“In Africa, there is a great expectation about the Synod. Just to mention one fact, the country that reacted most significantly to the questionnaire sent out throughout the world, is Uganda, with 16,000 replies. And I believe that the whole continent has much to look forward to. It’s clear that there are countries in which the dioceses have worked well, preparing their own young people for some time, others less, but, of all speaking, I can say that our young people want greater participation and believe that this appointment is an historic occasion for them”. 

 How is the Synod structured and how many young Africans are participating?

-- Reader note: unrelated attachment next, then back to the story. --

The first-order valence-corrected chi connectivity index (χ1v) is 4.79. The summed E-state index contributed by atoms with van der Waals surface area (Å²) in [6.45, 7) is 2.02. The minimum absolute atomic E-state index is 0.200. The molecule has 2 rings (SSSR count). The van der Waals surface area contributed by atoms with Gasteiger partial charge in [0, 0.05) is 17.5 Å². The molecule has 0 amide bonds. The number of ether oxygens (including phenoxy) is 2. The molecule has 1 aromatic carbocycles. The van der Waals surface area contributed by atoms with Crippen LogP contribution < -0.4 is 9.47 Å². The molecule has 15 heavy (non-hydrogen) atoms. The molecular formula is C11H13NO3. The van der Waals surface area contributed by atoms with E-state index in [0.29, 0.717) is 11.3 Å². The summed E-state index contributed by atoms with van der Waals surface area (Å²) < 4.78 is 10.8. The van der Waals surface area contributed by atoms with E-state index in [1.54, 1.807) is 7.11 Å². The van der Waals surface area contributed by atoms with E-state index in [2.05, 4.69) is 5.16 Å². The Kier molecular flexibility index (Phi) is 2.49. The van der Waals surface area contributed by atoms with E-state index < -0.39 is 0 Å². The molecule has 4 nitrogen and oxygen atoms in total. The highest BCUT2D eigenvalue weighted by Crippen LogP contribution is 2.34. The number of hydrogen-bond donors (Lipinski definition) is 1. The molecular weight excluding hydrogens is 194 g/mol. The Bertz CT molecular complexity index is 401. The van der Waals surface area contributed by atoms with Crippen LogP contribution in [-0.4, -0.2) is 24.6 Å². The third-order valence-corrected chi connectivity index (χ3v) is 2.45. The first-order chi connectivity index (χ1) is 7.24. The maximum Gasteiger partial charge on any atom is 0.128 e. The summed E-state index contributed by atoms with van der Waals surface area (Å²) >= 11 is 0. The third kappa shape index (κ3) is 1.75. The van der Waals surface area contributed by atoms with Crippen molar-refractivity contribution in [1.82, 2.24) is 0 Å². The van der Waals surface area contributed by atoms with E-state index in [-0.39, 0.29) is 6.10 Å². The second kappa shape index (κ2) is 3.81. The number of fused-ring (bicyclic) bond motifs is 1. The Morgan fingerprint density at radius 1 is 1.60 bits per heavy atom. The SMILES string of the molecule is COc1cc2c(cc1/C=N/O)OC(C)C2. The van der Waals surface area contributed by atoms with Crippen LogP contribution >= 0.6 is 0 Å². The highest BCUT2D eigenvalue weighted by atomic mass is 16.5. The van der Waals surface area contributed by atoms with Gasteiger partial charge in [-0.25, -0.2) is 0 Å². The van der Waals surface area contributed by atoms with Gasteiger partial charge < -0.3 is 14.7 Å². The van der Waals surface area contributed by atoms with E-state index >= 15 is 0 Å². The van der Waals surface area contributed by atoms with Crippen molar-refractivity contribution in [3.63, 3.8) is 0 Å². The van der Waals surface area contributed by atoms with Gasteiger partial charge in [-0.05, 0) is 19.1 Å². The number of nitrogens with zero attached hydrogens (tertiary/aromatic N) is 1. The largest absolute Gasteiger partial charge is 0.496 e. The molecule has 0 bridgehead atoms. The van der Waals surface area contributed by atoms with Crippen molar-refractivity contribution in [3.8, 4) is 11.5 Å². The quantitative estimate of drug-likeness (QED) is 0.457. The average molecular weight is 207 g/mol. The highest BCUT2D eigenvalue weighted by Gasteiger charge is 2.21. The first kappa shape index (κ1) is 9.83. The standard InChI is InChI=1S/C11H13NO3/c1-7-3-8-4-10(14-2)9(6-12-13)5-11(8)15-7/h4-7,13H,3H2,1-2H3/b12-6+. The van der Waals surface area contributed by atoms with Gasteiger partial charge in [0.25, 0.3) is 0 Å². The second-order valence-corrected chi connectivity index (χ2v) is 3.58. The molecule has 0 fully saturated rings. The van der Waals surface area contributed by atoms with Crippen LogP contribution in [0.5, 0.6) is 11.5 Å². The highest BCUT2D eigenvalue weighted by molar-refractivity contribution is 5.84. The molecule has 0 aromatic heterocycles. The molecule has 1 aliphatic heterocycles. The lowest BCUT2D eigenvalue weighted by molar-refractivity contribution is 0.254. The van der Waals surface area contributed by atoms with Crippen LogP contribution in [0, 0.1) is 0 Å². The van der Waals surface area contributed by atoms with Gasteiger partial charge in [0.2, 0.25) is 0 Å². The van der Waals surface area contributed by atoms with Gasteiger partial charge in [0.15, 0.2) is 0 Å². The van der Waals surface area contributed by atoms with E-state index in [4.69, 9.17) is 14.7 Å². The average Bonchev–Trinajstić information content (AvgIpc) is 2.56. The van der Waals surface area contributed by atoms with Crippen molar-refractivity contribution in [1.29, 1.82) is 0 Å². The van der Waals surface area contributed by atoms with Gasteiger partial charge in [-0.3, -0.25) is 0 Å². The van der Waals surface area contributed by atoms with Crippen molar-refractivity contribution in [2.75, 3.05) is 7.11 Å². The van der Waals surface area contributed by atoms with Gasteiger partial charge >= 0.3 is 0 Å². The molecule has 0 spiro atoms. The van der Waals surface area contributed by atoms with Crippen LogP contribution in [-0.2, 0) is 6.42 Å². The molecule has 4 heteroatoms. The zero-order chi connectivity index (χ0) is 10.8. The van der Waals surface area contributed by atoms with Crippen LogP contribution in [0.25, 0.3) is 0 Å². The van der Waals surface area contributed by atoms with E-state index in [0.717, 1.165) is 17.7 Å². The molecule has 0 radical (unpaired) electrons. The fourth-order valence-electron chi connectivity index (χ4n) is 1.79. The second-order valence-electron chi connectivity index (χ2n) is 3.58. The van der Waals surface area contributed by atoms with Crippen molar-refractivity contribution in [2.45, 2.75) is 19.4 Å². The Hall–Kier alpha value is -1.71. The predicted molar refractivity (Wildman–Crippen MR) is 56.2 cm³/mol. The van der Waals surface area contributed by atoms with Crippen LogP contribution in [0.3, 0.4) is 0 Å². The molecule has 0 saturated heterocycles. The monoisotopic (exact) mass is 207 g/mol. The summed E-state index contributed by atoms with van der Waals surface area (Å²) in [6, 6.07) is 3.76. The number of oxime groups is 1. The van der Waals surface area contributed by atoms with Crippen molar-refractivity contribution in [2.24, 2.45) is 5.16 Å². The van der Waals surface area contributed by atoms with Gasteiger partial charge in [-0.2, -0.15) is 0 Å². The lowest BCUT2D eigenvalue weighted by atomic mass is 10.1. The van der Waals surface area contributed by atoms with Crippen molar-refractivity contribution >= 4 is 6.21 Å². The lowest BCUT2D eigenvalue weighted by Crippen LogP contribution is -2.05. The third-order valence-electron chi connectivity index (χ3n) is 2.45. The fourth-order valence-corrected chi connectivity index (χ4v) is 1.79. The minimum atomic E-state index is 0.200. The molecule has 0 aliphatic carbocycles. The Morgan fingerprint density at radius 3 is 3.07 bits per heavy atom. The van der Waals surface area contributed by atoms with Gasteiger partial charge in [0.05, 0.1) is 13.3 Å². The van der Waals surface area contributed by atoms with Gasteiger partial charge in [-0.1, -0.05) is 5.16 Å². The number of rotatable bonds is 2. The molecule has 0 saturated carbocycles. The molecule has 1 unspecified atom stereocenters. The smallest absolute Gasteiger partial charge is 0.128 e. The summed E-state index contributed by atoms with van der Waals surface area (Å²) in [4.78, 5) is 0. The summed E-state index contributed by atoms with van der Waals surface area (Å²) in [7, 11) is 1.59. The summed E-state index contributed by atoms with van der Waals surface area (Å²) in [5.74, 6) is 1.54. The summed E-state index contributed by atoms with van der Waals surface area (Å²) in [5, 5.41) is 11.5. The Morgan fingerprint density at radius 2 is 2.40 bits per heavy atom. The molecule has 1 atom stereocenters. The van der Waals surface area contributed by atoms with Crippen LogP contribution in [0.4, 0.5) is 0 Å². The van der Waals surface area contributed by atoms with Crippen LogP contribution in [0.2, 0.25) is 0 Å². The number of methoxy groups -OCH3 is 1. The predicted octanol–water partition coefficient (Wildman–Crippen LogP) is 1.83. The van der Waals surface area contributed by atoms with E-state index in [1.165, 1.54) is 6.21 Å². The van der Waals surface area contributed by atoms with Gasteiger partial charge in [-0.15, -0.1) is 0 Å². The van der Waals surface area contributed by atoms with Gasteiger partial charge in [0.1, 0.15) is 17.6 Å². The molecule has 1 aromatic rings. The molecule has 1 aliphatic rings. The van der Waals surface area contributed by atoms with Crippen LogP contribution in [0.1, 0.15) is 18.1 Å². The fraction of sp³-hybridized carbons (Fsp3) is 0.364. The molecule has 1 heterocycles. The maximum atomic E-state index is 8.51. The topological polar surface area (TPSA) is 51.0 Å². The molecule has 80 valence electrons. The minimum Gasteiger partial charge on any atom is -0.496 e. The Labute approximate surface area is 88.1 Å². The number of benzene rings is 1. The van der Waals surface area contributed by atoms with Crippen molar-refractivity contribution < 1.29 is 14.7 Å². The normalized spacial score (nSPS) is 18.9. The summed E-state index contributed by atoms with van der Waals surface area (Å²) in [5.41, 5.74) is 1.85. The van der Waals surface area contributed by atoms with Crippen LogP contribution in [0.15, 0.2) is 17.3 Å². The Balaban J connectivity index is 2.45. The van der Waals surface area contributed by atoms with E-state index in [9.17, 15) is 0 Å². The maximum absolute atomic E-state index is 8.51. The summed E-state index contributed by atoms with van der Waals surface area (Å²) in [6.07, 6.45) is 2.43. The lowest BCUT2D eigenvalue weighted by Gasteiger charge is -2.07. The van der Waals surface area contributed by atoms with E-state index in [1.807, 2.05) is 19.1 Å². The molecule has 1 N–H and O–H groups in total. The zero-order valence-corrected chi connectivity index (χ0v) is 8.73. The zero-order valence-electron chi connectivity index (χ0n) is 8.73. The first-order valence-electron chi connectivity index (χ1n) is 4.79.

“There are 400 participants, 267 of whom are synod fathers. Of the 34 young people from all over the world, six are African and come from Madagascar, Cameroon, Chad, Nigeria, the Democratic Republic of Congo and Equatorial Guinea. Then there are ten representatives of the Usg (Union of Superiors General) and three of the Uisg, including myself. But it was not easy to get here”. 

In what sense? 

“Well, while for the superior men the invitation for ten representatives is automatic in every Synod, we did not receive any communication until last July, we had to solicit it explicitly and in the end, we managed to get 3 places for us. Subsequently, four other representatives of the UISG were invited directly by the secretariat of the Synod. So there are seven of us in total, six of whom are auditors and one is an expert. We auditors have the opportunity to speak in plenary for four minutes, as do all the participants. Experts instead have the right to speak only in groups”. 


A few days ago, Cardinal Napier, archbishop of Durban, South Africa, expressed the need to “represent the African reality in a clearer way”, do you agree?